Some critics connect the glorification of nationalistic pride and conquest with contemporary English military ventures in Spain and Ireland. The Chorus directly refers to the military triumphs of Robert Devereux, 2nd Earl of Essex, in the fifth act. Henry V himself is sometimes seen as an ambivalent representation of the stage machiavel, combining apparent sincerity with a willingness to use deceit and force to attain his ends.

Other commentators see the play as looking critically at the motivation for Henry's violent cause. The noble words of the Chorus and Henry are consistently undermined by the actions of Pistol, Bardolph and Nym. Pistol talks in a bombastic blank verse that seems to parody Henry's own style of speech. Pistol and his friends thus show up the actions of their rulers. Indeed the presence of the Eastcheap characters from Henry IV has been said to underscore the element of adventurer in Henry's character as monarch.

The American critic Norman Rabkin described the play as a picture with two simultaneous meanings. Rabkin argues that the play never settles on one viewpoint towards warfare, Henry himself switching his style of speech constantly, talking of "rape and pillage" during Harfleur but of patriotic glory in his St. Crispin's Day speech.

The play's ambiguity has led to diverse interpretations in performance. Laurence Olivier's 1944 film, made during the Second World War, emphasises the patriotic side, while Kenneth Branagh's 1989 film stresses the horrors of war. A 2003 Royal National Theatre production featured Henry as a modern war general, ridiculing the Iraq invasion.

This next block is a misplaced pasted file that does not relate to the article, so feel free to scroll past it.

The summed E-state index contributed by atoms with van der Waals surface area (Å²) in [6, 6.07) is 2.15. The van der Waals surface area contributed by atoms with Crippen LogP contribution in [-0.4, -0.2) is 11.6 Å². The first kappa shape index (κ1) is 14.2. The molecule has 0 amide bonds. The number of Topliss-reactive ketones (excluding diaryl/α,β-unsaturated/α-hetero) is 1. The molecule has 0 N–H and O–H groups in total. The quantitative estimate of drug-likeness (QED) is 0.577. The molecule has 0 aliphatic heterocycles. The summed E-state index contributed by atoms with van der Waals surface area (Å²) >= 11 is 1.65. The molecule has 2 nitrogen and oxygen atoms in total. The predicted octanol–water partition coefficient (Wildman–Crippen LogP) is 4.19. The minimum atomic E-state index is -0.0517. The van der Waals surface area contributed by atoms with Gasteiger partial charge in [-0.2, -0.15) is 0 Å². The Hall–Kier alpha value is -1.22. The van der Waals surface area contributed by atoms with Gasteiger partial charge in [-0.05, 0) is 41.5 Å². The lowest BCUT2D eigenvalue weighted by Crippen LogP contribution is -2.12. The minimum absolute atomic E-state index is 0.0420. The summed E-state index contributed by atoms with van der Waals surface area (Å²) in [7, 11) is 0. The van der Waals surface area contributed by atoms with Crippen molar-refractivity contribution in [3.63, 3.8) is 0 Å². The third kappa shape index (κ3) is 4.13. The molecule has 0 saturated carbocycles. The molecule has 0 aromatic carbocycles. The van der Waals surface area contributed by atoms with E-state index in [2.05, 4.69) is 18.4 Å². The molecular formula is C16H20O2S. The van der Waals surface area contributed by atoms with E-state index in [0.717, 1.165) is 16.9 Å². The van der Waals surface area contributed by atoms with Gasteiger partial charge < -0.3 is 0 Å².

Adaptations and cultural references

Film adaptations

There have been two major film adaptations. The first, directed by and starring Laurence Olivier in 1944, is a colourful and highly stylised version which begins in the Globe Theatre and then gradually shifts to a realistic evocation of the Battle of Agincourt. Olivier's film was made during the Second World War and was intended as a patriotic rallying cry at the time of the invasion of Normandy.

The second major film, directed by and starring Kenneth Branagh in 1989, attempts to give a more realistic evocation of the period and lays more emphasis on the horrors of war. It features a mud-spattered and gruesome Battle of Agincourt.

Cultural references

  • French novelist Stendhal dedicated his 1839 masterpiece The Charterhouse of Parma to the happy few, a phrase (in English) that is taken from the St. Crispin's Day Speech in the play.
  • In the Star Trek: The Next Generation episode 3.10, "The Defector", Data and Captain Jean-Luc Picard are rehearsing the play in the holodeck at the beginning of the episode.